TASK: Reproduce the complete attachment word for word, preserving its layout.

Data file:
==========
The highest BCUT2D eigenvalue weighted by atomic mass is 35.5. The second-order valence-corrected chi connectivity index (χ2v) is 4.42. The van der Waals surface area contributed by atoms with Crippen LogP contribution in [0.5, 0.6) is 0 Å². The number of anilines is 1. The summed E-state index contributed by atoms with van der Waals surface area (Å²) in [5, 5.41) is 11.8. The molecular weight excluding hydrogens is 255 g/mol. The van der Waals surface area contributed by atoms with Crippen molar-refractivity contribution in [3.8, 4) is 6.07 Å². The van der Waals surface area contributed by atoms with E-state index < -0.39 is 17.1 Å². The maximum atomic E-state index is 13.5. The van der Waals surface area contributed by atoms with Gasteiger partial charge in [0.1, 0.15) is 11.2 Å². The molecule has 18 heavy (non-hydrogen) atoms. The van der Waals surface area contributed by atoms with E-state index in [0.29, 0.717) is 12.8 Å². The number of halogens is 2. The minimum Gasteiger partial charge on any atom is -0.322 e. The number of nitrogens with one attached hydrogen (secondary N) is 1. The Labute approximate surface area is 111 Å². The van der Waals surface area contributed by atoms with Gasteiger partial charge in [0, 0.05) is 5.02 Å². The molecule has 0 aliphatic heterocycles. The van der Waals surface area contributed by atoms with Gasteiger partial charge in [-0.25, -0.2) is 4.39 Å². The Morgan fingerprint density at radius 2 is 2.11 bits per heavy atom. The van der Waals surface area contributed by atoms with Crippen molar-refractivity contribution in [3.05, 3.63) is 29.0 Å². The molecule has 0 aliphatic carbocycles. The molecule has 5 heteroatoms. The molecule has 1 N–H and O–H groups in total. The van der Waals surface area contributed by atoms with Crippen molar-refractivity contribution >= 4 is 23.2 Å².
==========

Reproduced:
The highest BCUT2D eigenvalue weighted by atomic mass is 35.5. The second-order valence-corrected chi connectivity index (χ2v) is 4.42. The van der Waals surface area contributed by atoms with Crippen LogP contribution in [0.5, 0.6) is 0 Å². The number of anilines is 1. The summed E-state index contributed by atoms with van der Waals surface area (Å²) in [5, 5.41) is 11.8. The molecular weight excluding hydrogens is 255 g/mol. The van der Waals surface area contributed by atoms with Crippen molar-refractivity contribution in [3.8, 4) is 6.07 Å². The van der Waals surface area contributed by atoms with E-state index < -0.39 is 17.1 Å². The maximum atomic E-state index is 13.5. The van der Waals surface area contributed by atoms with Gasteiger partial charge in [0.1, 0.15) is 11.2 Å². The molecule has 18 heavy (non-hydrogen) atoms. The van der Waals surface area contributed by atoms with E-state index in [0.29, 0.717) is 12.8 Å². The number of halogens is 2. The minimum Gasteiger partial charge on any atom is -0.322 e. The number of nitrogens with one attached hydrogen (secondary N) is 1. The Labute approximate surface area is 111 Å². The van der Waals surface area contributed by atoms with Gasteiger partial charge in [0, 0.05) is 5.02 Å². The molecule has 0 aliphatic heterocycles. The van der Waals surface area contributed by atoms with Gasteiger partial charge in [-0.25, -0.2) is 4.39 Å². The Morgan fingerprint density at radius 2 is 2.11 bits per heavy atom. The van der Waals surface area contributed by atoms with Crippen molar-refractivity contribution in [3.05, 3.63) is 29.0 Å². The molecule has 0 aliphatic carbocycles. The molecule has 5 heteroatoms. The molecule has 1 N–H and O–H groups in total. The van der Waals surface area contributed by atoms with Crippen molar-refractivity contribution >= 4 is 23.2 Å².